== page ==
Upon graduation from the Police Academy, he took interest in the Traffic division of the Police, with the strong desire of demonstrating that he could contribute to the national development efforts by ensuring that people plying the streets of Monrovia do it in an orderly manner, with respect for the laws and for one another.

That desire drove him to take things much more personally while handling people with different moods especially during rush hours of the day.

However, according to Police records, Nayou was “recycled” in 1992 and promoted to the rank of Sergeant in the Traffic Division of the Liberia National Police. During the Security Sector Reform (SSR), Nayou was considered and assigned to the Zone 10 Depot, Doe Community, Bushrod Island.

Because of his dedication to duty, the management of CEMENCO gave Nayou a space for him to reside, where he lived until his demise.

According to family sources, he was a different kind police officer. He was very conscious of time and would get up and get ready for work as early as 4:00am everyday and nothing, not even the rains would stop him.

He would talk to traffic violators and offer them personal advice or even calm people down by his pleasant approach when they are raging in frustration.

Everyone he met was treated with respect. This style of policing was recognized by many and in 2012, he was awarded the Integrity Icon Award by the United Nations Military Mission in Liberia (UNMIL).

A recorded documentary by the UNMIL while he was in active service which has since gone viral since his death, catalogued his commitment to duty and the passion he brought to the profession that was uncommon.

Citizens, especially drivers and passengers interviewed in the recording were unison in showering encomium for the level of dedication and zest for the job he so loved.    

On the morning of June 20, 2022, Alfred Nayou Boley, like many mornings, got up early, got fully dressed in his Uniform and decided to go to his assigned area. Suddenly, he fell off and was rushed to the Mawa Clinic in Vai Town, Bushrod Island, where he was later pronounced dead at the hour of 9:15am. 

He leaves to mourn his loss, one biological son, (Junior Emmanual Boley), several foster children (Alvin Boley, Patience Boley, Faith Boley, and Melvin Boley), Several brothers and sisters here in Liberia and abroad, several uncles, nieces, nephews, cousins and a host of other relatives and friends far and near.

Meanwhile, eulogies continue to pull in the family on the passing of what many called an excellent image of the LNP which in recent time has been variously referred to in demeaning terms of what many believed is the level of corruption within the system and have called on government to institute an award or put in place an effort to immortalize him for what he stood for which will serve as an encouragement to others not only in the LNP but also in public serviced.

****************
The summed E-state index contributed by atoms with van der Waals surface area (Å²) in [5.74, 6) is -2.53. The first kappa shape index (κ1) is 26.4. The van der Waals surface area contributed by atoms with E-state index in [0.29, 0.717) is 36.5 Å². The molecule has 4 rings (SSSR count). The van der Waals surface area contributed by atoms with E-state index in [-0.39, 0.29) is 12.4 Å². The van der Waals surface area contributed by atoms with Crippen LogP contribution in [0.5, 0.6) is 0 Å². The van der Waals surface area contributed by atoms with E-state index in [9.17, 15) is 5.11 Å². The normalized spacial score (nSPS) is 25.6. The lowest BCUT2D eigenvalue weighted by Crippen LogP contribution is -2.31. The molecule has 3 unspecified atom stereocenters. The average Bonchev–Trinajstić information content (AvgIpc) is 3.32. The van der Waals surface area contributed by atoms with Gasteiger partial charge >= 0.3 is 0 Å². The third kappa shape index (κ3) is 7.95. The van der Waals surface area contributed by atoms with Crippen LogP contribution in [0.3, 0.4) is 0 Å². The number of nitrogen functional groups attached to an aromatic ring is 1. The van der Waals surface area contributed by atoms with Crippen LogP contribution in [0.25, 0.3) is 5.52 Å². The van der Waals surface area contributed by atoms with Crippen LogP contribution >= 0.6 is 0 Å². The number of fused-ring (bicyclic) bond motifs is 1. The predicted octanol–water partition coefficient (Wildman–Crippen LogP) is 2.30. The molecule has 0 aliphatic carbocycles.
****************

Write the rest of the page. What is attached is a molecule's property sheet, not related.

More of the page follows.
Anderson Miamen, Executive Director of the Center for Transparency and Accountability in Liberia (CENTAL), said though he has not had any formal contact with Boley, but what he has heard and read about him speak volume that must be documented especially working in a system that has got no good image of itself.

“Honoring him goes beyond merely praising him when he is dead but doing something so that posterity will remember him for what he did will go a long way. There should be an initiative to immortalize him not just in monetary terms if it must be but to also show how serious the government is in fighting corruption”, he said.

Patrick Wleh Moses II, a retired civil servant said that it is sad that he died for a country that does not believe to honor its best citizens but it is be a good thing if the government can give him a deserved honor after his burial so that the generation unborn will know that there is good name and virtue beyond money.

“I am deeply in sympathy with the family and just hope he is not forgotten right after the burial. The government must do something for what he did for the family so that we can teach this generation that good name is better than money and gold”, he said

His nephew, Vlendy Gai Freeman, who has become the fulcrum of the family after the demise of the late Boley in a passionate tone while speaking to The Analyst said the officer’s death will be a serious blow to the family as the breadwinner and launched an appeal to the government and all well meaning Liberians to please assist with needed assistance and opportunities for the family to cushion the effect of the blow from his death.

He also used the occasion to thank the LNP for the level of support accorded the family in arranging the funeral activities.

Comments are closed.